Back then, the city authorities repeatedly knocked down homes built in areas deemed prohibited - including areas that lacked planning permission or that were constructed in reserves or on tracts of land allocated for infrastructure.

The 45-year old mother of four had spent scorching days and cold nights huddled with her family by the rubble.

Having land title gave Mkwawa, who cooks and sells fried fish from a street stall, the chance to seek a loan of 1 million shillings ($450) to grow her business from AccessBank, which describes itself as a socially responsible bank.

A general picture shows the skyline of Tanzania's port city of Dar es Salaam, July 12, 2013. REUTERS/Andrew Emmanuel


As cities rapidly urbanise, governments face many challenges in improving the quality of life for slum dwellers, who are increasingly vulnerable to health and environmental hazards, said Lusuga Kironde, professor of urban development at Ardhi University in Dar es Salaam.

The programme hinges on the fact that most properties are unregistered and the owners lack proof of ownership. Getting that document should help residents of informal settlements to access credit, said Kironde.

And, he added, legitimising ownership could help the urban poor in other ways.

"If you don't have title to prove ownership of a house, you usually have no legal recourse if that home is taken away from you," he told the Thomson Reuters Foundation.

Property titles provide security for loans and a proof of existence of wealth which, along with a formal address, serves to strengthen business trust and social capital, Kironde said.

The land title policy falls within a broader programme called MKURABITA, which aims to transform property and businesses held in the informal sector into legal entities that are rooted firmly in the formal sector.

The government has urged financial institutions to accept the documents since they bear the same legal status as title deeds.

Yet although residential titles do offer legal protection, said Yefred Mnyenzi, a land rights researcher, they had largely failed to lift people out of poverty, in part because some banks would not accept them as security.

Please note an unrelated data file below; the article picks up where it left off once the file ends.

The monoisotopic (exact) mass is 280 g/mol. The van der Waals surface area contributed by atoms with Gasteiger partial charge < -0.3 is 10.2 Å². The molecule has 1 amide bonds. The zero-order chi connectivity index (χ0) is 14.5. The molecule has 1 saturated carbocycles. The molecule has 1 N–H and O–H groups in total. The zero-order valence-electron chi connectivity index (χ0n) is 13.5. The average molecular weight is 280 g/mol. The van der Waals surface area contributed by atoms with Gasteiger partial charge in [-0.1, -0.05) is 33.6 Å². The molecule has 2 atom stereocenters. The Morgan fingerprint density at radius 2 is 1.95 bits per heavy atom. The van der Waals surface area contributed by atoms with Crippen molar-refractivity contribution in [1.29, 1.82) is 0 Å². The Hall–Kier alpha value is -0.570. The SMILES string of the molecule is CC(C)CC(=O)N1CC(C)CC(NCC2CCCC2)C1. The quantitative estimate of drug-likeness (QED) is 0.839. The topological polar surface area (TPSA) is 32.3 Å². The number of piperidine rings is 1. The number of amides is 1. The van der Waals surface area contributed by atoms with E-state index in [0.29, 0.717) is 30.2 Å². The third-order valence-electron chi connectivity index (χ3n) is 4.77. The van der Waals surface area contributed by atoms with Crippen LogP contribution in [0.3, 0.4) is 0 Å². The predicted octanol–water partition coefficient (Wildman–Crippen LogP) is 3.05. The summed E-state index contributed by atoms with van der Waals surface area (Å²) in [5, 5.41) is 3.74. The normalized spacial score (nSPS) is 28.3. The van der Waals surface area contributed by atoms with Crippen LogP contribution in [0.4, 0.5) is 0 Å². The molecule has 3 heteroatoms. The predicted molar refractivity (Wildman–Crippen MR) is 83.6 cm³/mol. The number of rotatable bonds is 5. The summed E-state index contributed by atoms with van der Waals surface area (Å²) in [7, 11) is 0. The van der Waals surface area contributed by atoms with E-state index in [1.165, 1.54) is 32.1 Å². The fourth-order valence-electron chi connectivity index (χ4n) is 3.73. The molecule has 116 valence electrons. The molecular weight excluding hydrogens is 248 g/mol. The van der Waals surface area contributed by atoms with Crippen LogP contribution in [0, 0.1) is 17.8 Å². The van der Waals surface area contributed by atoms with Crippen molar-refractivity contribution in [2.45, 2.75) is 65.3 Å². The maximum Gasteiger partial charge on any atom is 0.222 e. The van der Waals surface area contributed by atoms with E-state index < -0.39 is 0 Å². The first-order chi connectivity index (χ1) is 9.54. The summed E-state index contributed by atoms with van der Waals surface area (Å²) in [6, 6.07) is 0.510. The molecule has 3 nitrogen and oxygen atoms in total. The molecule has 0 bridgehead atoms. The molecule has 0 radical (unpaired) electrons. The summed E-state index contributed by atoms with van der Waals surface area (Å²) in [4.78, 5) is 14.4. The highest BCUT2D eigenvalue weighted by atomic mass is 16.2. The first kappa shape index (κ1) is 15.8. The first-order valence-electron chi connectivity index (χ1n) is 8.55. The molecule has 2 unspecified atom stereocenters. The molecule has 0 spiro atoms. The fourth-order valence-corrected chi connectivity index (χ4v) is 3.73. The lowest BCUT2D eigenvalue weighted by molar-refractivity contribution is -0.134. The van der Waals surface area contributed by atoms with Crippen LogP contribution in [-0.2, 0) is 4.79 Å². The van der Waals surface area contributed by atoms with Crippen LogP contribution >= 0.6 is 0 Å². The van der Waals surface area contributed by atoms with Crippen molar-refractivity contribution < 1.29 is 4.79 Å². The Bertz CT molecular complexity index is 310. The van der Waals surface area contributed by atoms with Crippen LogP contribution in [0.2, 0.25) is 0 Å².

It is also the case that some residents are wary of using their property as security in the event they defaulted.

"If I use my house to borrow the money, where will my family live once it's sold for failure to repay the loan?" asked Mawazo Kwiyera, a resident of Magomeni ward in Dar es Salaam.


Some residents, however, have leaped at the chance. Sabina Luhago - a widow with three children - wanted to expand her small shop, but was unable to do so until the the government issued residential licences to people in Tandale, the largest unplanned neighbourhood in Dar es Salaam.

Initially, she said, she did not know that her residential document was sufficient to secure a bank loan.

Sijaona Simon, marketing manager at AccessBank, said that in considering the particular needs of the poor, the bank accepted government-issued collateral documents.

It had also made getting a loan easier.

"If everything is in order, we disburse the money within a week," he said.

Luhago said she was able to borrow 1.5 million shillings. The process saw AccessBank officials inspect her business, check her residential licence, and then take a photograph of her standing in front of the shop.

Processing the loan took just a week.

"I feel very much secure now. My children's future is bright," she said. 

Related News

Sign up for our weekly newsletter